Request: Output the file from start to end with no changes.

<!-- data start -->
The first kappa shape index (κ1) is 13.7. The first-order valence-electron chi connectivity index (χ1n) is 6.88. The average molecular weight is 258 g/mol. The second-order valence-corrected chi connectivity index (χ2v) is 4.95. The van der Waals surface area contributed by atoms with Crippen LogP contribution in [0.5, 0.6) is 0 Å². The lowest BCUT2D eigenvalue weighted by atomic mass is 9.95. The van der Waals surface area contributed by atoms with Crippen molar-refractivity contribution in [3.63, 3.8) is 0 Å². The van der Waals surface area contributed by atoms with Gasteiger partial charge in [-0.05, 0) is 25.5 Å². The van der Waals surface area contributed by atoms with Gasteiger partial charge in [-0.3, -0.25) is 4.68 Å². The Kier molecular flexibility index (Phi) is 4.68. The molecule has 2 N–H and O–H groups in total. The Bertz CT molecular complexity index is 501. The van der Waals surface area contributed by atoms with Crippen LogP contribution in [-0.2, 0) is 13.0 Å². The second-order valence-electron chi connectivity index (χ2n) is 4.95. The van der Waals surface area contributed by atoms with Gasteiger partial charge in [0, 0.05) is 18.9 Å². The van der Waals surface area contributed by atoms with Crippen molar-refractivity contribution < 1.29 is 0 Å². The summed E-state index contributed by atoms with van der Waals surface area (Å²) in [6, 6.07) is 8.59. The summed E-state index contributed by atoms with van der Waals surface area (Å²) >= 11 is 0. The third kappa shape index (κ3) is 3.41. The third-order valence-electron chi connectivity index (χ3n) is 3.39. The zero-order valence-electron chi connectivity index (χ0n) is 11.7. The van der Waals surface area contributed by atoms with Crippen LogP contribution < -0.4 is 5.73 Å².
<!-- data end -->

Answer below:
The first kappa shape index (κ1) is 13.7. The first-order valence-electron chi connectivity index (χ1n) is 6.88. The average molecular weight is 258 g/mol. The second-order valence-corrected chi connectivity index (χ2v) is 4.95. The van der Waals surface area contributed by atoms with Crippen LogP contribution in [0.5, 0.6) is 0 Å². The lowest BCUT2D eigenvalue weighted by atomic mass is 9.95. The van der Waals surface area contributed by atoms with Crippen molar-refractivity contribution in [3.63, 3.8) is 0 Å². The van der Waals surface area contributed by atoms with Gasteiger partial charge in [-0.05, 0) is 25.5 Å². The van der Waals surface area contributed by atoms with Gasteiger partial charge in [-0.3, -0.25) is 4.68 Å². The Kier molecular flexibility index (Phi) is 4.68. The molecule has 2 N–H and O–H groups in total. The Bertz CT molecular complexity index is 501. The van der Waals surface area contributed by atoms with Crippen LogP contribution in [-0.2, 0) is 13.0 Å². The second-order valence-electron chi connectivity index (χ2n) is 4.95. The van der Waals surface area contributed by atoms with Gasteiger partial charge in [0, 0.05) is 18.9 Å². The van der Waals surface area contributed by atoms with Crippen molar-refractivity contribution < 1.29 is 0 Å². The summed E-state index contributed by atoms with van der Waals surface area (Å²) in [6, 6.07) is 8.59. The summed E-state index contributed by atoms with van der Waals surface area (Å²) >= 11 is 0. The third kappa shape index (κ3) is 3.41. The third-order valence-electron chi connectivity index (χ3n) is 3.39. The zero-order valence-electron chi connectivity index (χ0n) is 11.7. The van der Waals surface area contributed by atoms with Crippen LogP contribution < -0.4 is 5.73 Å².